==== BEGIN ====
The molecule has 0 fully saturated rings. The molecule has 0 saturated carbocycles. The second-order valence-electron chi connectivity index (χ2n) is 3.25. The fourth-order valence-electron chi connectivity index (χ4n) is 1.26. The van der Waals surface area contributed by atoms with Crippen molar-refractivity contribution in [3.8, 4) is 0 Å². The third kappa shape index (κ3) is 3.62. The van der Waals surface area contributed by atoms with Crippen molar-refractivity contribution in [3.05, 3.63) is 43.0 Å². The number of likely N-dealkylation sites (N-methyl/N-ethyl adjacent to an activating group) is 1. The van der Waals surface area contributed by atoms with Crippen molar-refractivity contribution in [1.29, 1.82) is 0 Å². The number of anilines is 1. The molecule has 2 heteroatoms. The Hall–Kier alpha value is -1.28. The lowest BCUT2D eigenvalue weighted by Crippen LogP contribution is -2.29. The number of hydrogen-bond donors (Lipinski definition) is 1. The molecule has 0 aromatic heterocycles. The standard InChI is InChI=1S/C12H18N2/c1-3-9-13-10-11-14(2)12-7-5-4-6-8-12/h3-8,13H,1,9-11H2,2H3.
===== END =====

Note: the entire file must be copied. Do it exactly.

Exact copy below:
The molecule has 0 fully saturated rings. The molecule has 0 saturated carbocycles. The second-order valence-electron chi connectivity index (χ2n) is 3.25. The fourth-order valence-electron chi connectivity index (χ4n) is 1.26. The van der Waals surface area contributed by atoms with Crippen molar-refractivity contribution in [3.8, 4) is 0 Å². The third kappa shape index (κ3) is 3.62. The van der Waals surface area contributed by atoms with Crippen molar-refractivity contribution in [3.05, 3.63) is 43.0 Å². The number of likely N-dealkylation sites (N-methyl/N-ethyl adjacent to an activating group) is 1. The van der Waals surface area contributed by atoms with Crippen molar-refractivity contribution in [1.29, 1.82) is 0 Å². The number of anilines is 1. The molecule has 2 heteroatoms. The Hall–Kier alpha value is -1.28. The lowest BCUT2D eigenvalue weighted by Crippen LogP contribution is -2.29. The number of hydrogen-bond donors (Lipinski definition) is 1. The molecule has 0 aromatic heterocycles. The standard InChI is InChI=1S/C12H18N2/c1-3-9-13-10-11-14(2)12-7-5-4-6-8-12/h3-8,13H,1,9-11H2,2H3.